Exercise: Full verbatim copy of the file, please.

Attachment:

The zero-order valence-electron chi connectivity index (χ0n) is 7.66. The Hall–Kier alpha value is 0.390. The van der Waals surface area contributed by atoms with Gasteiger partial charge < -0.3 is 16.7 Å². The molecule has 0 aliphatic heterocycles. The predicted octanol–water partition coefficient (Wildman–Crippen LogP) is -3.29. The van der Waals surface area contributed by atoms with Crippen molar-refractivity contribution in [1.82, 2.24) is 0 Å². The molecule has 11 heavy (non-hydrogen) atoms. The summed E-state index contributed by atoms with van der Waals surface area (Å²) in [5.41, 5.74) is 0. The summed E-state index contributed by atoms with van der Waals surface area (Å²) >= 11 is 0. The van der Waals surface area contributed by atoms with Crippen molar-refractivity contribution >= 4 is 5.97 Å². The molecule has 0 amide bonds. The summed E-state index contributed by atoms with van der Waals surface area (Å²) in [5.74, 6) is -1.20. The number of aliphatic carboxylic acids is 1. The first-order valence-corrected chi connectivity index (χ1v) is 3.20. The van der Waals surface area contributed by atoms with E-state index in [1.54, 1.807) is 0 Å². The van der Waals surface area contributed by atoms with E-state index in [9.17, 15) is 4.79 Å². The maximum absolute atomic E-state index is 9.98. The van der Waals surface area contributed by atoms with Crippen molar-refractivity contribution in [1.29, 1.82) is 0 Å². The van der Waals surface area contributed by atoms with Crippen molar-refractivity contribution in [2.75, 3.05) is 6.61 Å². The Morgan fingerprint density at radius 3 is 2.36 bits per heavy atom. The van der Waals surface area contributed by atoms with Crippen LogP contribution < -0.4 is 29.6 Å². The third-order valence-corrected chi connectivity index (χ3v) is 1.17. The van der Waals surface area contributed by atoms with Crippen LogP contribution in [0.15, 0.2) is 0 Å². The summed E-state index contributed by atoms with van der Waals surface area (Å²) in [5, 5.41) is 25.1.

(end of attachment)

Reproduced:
The zero-order valence-electron chi connectivity index (χ0n) is 7.66. The Hall–Kier alpha value is 0.390. The van der Waals surface area contributed by atoms with Gasteiger partial charge < -0.3 is 16.7 Å². The molecule has 0 aliphatic heterocycles. The predicted octanol–water partition coefficient (Wildman–Crippen LogP) is -3.29. The van der Waals surface area contributed by atoms with Crippen molar-refractivity contribution in [1.82, 2.24) is 0 Å². The molecule has 11 heavy (non-hydrogen) atoms. The summed E-state index contributed by atoms with van der Waals surface area (Å²) in [5.41, 5.74) is 0. The summed E-state index contributed by atoms with van der Waals surface area (Å²) >= 11 is 0. The van der Waals surface area contributed by atoms with Crippen molar-refractivity contribution >= 4 is 5.97 Å². The molecule has 0 amide bonds. The summed E-state index contributed by atoms with van der Waals surface area (Å²) in [5.74, 6) is -1.20. The number of aliphatic carboxylic acids is 1. The first-order valence-corrected chi connectivity index (χ1v) is 3.20. The van der Waals surface area contributed by atoms with E-state index in [1.54, 1.807) is 0 Å². The van der Waals surface area contributed by atoms with E-state index in [9.17, 15) is 4.79 Å². The maximum absolute atomic E-state index is 9.98. The van der Waals surface area contributed by atoms with Crippen molar-refractivity contribution in [1.29, 1.82) is 0 Å². The van der Waals surface area contributed by atoms with Crippen molar-refractivity contribution in [2.75, 3.05) is 6.61 Å². The Morgan fingerprint density at radius 3 is 2.36 bits per heavy atom. The van der Waals surface area contributed by atoms with Crippen LogP contribution < -0.4 is 29.6 Å². The third-order valence-corrected chi connectivity index (χ3v) is 1.17. The van der Waals surface area contributed by atoms with Crippen LogP contribution in [0.15, 0.2) is 0 Å². The summed E-state index contributed by atoms with van der Waals surface area (Å²) in [5, 5.41) is 25.1.